Gratitude is an incredibly powerful, positive emotion that is seldom experienced by so many of us who are caught up in the day to day demands of life. The rise of consumerism, never ending to-do lists and the ceaseless pursuit of enhanced social mobility often means that gratitude is displaced by incessant ambition and this isn’t healthy.

As Thanksgiving approaches, we hear the words thankful and grateful a little more. From #grateful social media posts to customer appreciation pies, expressing gratitude is in the air this time of year. That’s part of what makes it such a special time.  At the same rate, practicing everyday gratitude has become a more prominent cultural paradigm. Perhaps it’s because of the rise in studies on the science of gratitude, or maybe it’s just social media. Whatever the reason, with 7,000 listings on Amazon for “gratitude journal,” it’s safe to say our culture is adopting the practice of gratitude. 

Why is practicing gratitude helpful every day and not just the last 6 weeks of the year? According to The Greater Good Science Center at the University of California at Berkeley, “gratitude may be associated with many benefits for individuals, including better physical and psychological health, increased happiness and life satisfaction, decreased materialism, and more.” Gratitude helps people feel more optimistic, and it helps us slow down in this rapid-paced world of ours.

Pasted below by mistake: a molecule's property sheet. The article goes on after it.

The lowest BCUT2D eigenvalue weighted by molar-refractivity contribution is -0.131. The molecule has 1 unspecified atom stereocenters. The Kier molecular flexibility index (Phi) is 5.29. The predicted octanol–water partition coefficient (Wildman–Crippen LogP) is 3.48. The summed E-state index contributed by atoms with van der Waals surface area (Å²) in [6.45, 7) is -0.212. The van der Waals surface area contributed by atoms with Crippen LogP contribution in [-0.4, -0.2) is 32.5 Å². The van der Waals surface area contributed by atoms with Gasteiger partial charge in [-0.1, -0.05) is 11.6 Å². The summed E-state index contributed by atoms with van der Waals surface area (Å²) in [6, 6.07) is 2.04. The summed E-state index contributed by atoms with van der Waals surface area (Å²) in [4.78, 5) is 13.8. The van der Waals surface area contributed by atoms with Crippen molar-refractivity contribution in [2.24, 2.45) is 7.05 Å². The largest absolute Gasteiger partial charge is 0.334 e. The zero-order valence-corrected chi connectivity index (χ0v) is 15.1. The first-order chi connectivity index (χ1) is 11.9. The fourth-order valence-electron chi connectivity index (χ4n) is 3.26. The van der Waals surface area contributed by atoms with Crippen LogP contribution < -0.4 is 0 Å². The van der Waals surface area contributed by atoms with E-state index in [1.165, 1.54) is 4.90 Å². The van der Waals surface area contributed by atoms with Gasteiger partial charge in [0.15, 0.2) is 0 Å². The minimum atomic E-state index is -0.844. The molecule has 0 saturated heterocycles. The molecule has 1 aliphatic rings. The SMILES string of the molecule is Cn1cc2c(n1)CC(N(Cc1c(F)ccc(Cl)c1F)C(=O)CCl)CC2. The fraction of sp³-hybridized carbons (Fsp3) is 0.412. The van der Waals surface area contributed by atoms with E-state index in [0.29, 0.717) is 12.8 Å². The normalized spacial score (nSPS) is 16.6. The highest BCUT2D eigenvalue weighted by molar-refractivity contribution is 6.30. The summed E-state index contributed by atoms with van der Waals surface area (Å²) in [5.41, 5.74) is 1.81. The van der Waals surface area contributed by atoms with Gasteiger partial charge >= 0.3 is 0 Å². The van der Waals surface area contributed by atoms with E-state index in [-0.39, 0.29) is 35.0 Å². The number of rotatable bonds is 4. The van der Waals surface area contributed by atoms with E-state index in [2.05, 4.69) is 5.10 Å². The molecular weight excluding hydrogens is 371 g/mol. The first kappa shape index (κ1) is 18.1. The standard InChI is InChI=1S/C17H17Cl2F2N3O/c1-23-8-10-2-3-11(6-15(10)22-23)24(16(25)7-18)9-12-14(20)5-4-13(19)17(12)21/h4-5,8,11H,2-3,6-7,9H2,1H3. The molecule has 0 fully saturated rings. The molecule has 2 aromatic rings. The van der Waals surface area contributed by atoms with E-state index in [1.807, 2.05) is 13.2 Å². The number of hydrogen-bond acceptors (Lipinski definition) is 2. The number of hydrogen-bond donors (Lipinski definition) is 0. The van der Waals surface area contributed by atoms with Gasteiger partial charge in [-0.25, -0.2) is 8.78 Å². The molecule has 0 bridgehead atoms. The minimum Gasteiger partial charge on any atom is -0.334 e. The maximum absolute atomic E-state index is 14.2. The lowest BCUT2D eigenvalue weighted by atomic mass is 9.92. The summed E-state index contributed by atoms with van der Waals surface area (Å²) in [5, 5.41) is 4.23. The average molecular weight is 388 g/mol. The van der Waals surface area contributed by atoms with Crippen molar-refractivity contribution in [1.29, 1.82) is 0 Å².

Taking time to acknowledge the things you’re grateful for can be a game-changer for your overall wellbeing and health, but it can also make a big difference in your career. Here’s how:

For the job-seeker: It’s easy to lose faith in a job search, but this is where a gratitude journal can come in helpful. Take time to write down the successes of your search. Try to view setbacks in a positive light. For example, if you went in for a second-round interview but didn’t make the next cut, remind yourself that you got farther than most candidates. Acknowledge that you are doing better than when you started the search. Here are a few more tips on staying grateful during a job search. 

For the manager: According to PayScale’s report on employee engagement and retention, feeling appreciated at work is the biggest influencer on employee satisfaction, and underappreciated employees are much more likely to leave the company. So taking a few minutes to show your staff gratitude year-round will improve company culture while also making you feel good. PayScale offers more insight into workplace gratitude here and here

For anyone at any point in their career: Regardless of your career status, take a few minutes to remind yourself of your accomplishments. Not only will it help you work harder, but it can also help you be better. This article from Peter Bregman at the Harvard Business Review says that “identifying the things we are grateful for mirrors the areas we are hoping to improve.” According to Bergman “your path to improvement is hidden in your pleasure, not your discontent.” The Muse provides a handy infographic of why gratitude is so important. 

Do you practice gratitude every day? If so, what do you do? Sound off below.